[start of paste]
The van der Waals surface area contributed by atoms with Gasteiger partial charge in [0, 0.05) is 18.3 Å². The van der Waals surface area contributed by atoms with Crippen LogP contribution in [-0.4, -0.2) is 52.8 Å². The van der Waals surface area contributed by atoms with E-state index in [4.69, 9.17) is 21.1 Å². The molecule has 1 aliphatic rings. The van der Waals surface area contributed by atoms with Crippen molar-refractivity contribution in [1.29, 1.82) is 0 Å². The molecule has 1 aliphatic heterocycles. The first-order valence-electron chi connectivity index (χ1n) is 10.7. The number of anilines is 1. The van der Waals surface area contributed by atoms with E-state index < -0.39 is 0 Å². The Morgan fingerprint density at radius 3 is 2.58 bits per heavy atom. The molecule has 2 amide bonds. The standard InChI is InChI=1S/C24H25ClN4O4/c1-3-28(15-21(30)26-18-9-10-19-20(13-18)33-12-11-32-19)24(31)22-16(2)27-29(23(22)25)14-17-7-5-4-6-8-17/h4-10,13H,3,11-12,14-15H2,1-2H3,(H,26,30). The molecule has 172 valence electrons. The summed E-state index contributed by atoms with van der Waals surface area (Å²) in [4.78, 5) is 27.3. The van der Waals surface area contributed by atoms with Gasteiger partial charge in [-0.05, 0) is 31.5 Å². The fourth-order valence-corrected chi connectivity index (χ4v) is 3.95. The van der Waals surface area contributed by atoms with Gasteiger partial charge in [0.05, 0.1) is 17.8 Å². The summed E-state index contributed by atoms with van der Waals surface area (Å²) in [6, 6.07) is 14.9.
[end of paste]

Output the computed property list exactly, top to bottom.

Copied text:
The van der Waals surface area contributed by atoms with Gasteiger partial charge in [0, 0.05) is 18.3 Å². The van der Waals surface area contributed by atoms with Crippen LogP contribution in [-0.4, -0.2) is 52.8 Å². The van der Waals surface area contributed by atoms with E-state index in [4.69, 9.17) is 21.1 Å². The molecule has 1 aliphatic rings. The van der Waals surface area contributed by atoms with Crippen molar-refractivity contribution in [1.29, 1.82) is 0 Å². The molecule has 1 aliphatic heterocycles. The first-order valence-electron chi connectivity index (χ1n) is 10.7. The number of anilines is 1. The van der Waals surface area contributed by atoms with E-state index < -0.39 is 0 Å². The Morgan fingerprint density at radius 3 is 2.58 bits per heavy atom. The molecule has 2 amide bonds. The standard InChI is InChI=1S/C24H25ClN4O4/c1-3-28(15-21(30)26-18-9-10-19-20(13-18)33-12-11-32-19)24(31)22-16(2)27-29(23(22)25)14-17-7-5-4-6-8-17/h4-10,13H,3,11-12,14-15H2,1-2H3,(H,26,30). The molecule has 172 valence electrons. The summed E-state index contributed by atoms with van der Waals surface area (Å²) in [4.78, 5) is 27.3. The van der Waals surface area contributed by atoms with Gasteiger partial charge in [-0.05, 0) is 31.5 Å². The fourth-order valence-corrected chi connectivity index (χ4v) is 3.95. The van der Waals surface area contributed by atoms with Gasteiger partial charge in [0.05, 0.1) is 17.8 Å². The summed E-state index contributed by atoms with van der Waals surface area (Å²) in [6, 6.07) is 14.9.